Thursday, September 29, 2016

New Approaches to Leadership Development: A New VUCA Filter

Guest post from Lorraine Grubbs:

The US Army War College, in the post cold war years, described the future business environment in four words:  Volatility, Uncertainty, Complexity and Ambiguity - code name: VUCA.  In my work (building loyal employee cultures), I define VUCA through a new filter: Value people, Unparalleled communication, Curious mind, and Accept responsibility. This new definition revolves around appreciating employees and, done right, can become your greatest competitive advantage.   

Value people:  President Teddy Roosevelt said, “People don’t care how much you know until they know how much you care.”  That is as true today as it was when he said it in early 1900.  People are one of your biggest assets.  To get them to perform at the highest level, they need to feel valued. You can’t fake caring.   Leaders who demonstrate they care will gain the respect of their people.

Action ItemShow new hires the “love” right away.  At Houston based David Weekley Homes, as the new hires exit their orientation session, they walk down a hallway lined with employees clapping and welcoming them to the company.  This is a great way to demonstrate your caring environment from the onset.  What are you doing to ensure your new hires feel welcomed from the start?

Unparalleled communication:  Be a great communicator.  Leaders should be aware that people learn in different ways.  Some learn through listening, some through doing, and some through reading.  Leaders who are proficient communicators understand how employees learn and adapt their communication style accordingly.  Good communication makes employees feel like they are in the know and keeps rumors to a minimum. 

Action Item:  Set up focus groups and ask employees how they stay informed about the company.  Ask for suggestions on how to improve communication, then take their ideas and implement them if possible.  In this way, everyone will be on the same page.  At Sugarland based Hotze Health and Wellness Center Dr. Steven Hotze gathers the troops together every week to recite their vision and mission statement.  In their “huddle”, they take time to recognize employees, talk about anything new, answer questions and within 30 minutes, everyone returns to work.  Employees appreciate being in the loop.  It makes them feel respected.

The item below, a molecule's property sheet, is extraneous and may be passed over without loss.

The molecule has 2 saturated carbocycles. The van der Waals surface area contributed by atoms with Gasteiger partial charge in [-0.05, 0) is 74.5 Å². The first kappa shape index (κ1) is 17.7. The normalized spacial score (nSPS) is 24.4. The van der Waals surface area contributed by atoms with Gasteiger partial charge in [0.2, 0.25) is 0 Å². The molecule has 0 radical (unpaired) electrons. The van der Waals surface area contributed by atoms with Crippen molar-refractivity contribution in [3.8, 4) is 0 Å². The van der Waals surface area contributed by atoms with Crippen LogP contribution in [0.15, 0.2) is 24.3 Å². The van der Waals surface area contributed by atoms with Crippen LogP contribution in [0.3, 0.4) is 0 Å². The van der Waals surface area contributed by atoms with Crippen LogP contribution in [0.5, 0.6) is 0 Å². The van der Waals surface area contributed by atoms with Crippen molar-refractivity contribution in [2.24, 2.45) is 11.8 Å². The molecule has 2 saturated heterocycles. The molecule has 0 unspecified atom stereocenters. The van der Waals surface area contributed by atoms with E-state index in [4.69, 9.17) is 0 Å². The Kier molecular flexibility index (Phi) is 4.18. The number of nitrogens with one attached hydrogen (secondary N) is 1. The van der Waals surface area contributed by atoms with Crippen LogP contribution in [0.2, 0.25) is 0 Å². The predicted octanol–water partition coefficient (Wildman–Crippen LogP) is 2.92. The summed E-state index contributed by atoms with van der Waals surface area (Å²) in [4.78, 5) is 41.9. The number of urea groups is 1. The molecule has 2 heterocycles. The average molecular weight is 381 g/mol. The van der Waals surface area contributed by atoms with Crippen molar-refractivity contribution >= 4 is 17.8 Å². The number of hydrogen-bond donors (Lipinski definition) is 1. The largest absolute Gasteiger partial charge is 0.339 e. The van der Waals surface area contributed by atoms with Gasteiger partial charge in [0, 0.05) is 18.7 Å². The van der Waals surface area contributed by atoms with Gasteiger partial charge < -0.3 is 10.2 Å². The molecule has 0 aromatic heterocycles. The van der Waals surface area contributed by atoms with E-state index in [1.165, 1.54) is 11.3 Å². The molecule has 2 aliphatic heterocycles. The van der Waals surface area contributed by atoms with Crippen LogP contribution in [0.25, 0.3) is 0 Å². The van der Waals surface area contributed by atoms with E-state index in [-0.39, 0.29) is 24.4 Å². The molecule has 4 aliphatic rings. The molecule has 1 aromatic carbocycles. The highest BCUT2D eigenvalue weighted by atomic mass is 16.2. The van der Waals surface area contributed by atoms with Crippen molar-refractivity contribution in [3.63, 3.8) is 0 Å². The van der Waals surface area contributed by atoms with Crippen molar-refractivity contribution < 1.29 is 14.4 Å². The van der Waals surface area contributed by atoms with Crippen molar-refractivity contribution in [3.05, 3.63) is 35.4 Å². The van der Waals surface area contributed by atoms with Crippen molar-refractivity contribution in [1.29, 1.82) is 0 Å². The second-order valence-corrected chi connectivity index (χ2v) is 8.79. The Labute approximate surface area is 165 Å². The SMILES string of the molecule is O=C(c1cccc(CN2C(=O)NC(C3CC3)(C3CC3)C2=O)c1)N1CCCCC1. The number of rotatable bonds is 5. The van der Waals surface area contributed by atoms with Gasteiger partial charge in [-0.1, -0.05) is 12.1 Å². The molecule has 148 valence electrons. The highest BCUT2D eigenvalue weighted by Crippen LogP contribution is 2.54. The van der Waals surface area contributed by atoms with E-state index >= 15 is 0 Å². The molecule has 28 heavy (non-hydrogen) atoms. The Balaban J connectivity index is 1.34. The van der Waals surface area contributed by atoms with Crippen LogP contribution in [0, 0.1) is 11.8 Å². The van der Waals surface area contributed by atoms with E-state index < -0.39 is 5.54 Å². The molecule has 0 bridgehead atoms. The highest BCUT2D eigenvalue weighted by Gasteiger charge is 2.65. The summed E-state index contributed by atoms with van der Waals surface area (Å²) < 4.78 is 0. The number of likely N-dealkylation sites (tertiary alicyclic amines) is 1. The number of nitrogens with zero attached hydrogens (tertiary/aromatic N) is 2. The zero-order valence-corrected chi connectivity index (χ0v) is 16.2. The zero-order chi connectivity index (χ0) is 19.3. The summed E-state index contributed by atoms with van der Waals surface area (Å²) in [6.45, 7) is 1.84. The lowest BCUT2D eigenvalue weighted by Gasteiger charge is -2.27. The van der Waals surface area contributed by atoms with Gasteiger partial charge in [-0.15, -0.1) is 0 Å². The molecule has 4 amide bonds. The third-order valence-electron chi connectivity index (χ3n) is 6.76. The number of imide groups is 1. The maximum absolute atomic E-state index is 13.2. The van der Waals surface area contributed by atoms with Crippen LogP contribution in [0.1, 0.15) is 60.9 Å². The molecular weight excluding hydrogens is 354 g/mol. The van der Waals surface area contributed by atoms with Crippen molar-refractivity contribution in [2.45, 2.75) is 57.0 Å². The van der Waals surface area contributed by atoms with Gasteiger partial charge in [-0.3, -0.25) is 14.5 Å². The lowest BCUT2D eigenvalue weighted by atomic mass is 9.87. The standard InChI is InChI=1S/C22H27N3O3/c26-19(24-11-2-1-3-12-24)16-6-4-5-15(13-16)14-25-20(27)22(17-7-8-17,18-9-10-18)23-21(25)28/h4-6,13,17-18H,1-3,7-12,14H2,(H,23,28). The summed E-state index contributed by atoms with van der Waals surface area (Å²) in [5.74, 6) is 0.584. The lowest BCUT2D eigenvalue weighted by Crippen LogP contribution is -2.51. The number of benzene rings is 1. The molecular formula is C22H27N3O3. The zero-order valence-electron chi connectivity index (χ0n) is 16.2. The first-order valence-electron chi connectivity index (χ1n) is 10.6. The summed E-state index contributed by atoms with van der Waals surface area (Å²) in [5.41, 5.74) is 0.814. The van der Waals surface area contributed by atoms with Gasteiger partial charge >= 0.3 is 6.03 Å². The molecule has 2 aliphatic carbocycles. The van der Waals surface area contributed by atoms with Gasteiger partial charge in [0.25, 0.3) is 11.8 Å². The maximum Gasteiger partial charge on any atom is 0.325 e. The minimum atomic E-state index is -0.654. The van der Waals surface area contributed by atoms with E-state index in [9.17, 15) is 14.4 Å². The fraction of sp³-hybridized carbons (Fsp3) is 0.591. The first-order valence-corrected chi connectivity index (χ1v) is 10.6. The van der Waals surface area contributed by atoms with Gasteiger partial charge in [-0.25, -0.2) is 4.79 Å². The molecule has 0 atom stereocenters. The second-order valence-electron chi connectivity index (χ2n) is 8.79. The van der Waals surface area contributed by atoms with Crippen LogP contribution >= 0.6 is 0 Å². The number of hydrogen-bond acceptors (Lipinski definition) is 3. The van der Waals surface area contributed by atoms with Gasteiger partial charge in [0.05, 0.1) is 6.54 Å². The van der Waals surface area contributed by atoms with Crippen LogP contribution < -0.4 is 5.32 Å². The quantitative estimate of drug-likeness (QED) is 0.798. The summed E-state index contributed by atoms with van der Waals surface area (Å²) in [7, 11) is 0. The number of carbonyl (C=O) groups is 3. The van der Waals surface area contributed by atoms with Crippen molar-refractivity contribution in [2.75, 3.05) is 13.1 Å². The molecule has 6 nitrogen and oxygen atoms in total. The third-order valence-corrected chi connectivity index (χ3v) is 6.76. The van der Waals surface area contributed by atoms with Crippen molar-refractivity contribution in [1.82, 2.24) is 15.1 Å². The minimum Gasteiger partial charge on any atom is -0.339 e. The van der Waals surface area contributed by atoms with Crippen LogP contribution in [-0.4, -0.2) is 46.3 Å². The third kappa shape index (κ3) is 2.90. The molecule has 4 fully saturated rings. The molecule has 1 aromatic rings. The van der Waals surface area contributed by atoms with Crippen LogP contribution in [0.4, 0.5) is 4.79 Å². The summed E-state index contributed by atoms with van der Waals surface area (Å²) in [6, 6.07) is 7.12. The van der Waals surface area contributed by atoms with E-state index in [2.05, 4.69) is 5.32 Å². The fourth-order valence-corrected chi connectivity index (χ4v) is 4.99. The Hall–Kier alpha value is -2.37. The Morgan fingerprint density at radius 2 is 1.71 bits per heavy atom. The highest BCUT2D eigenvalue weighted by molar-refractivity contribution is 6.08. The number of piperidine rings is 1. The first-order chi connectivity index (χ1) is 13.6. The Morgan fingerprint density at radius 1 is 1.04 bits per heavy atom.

Curious Mind:  Get to know your people.  Who are they?  What do they like?  On the flip side, let them get to know and understand who you are.  Leaders should be curious about their people.  Employees feel valued when you remember their names, their accomplishments and details about their families.  At Boston based General Insulation, CEO Frank Granara not only remembers everyone’s names, but is aware of what’s going on with their families as well.  And his employees love him for it.  

Action Item:  At your next meeting give each employee a form to fill out.  Ask things like:  

·         What’s your favorite candy?
·         What’s your favorite movie?
·         What do you like to do on your days off?

Then, at the next meeting, hand them a sample of their favorite candy.  Doing little things will amaze and impress employees and they, in turn will learn to do the same for their teams.

Accept Responsibility:  Employees who understand a company’s “one thing” are more apt to feel a part of the mission and embrace the company as their own.  They will accept responsibility, as owners, to ensure they do their best to help the company succeed.  Everyone in an organization needs to understand what the vision of the company is and how their job contributes to the big picture.  When I worked at Southwest Airlines, we were taught that we were in the customer service industry even though we flew airplanes.  Ultimately, we came up with a tagline that everyone could resonate with:  “We give America the freedom to fly”, and every one of us knew what role we played in making that happen.

Action Item:  In your next meeting, ask your employees what business you are in.  Create the “one thing” you do above all else. Then make sure all your employees know, understand and live your “one thing”. 

By following the redefined VUCA “people” competencies, your leaders will build a culture of loyalty and respect. Employees will be proud and defend “their” company against any competitor.  Employers who are consistently voted among the top companies to work for have discovered that by sticking to the newly defined VUCA principles, their employees work harder and customers are happier.  And, their bottom line reflects it.   

About the author:

Lorraine Grubbs recently co-authored  “Beyond the Executive Comfort Zone: Outrageous Tactics to Ignite Individual Performance” ( Lorraine is president of the consulting firm Lessons in Loyalty. As a former 15-year executive with Southwest Airlines, she takes principles and practices she helped develop to companies that strive for better employee engagement and loyalty. Look for her soon-to-be released book, “Award Winning Companies Create Happy Employees”.

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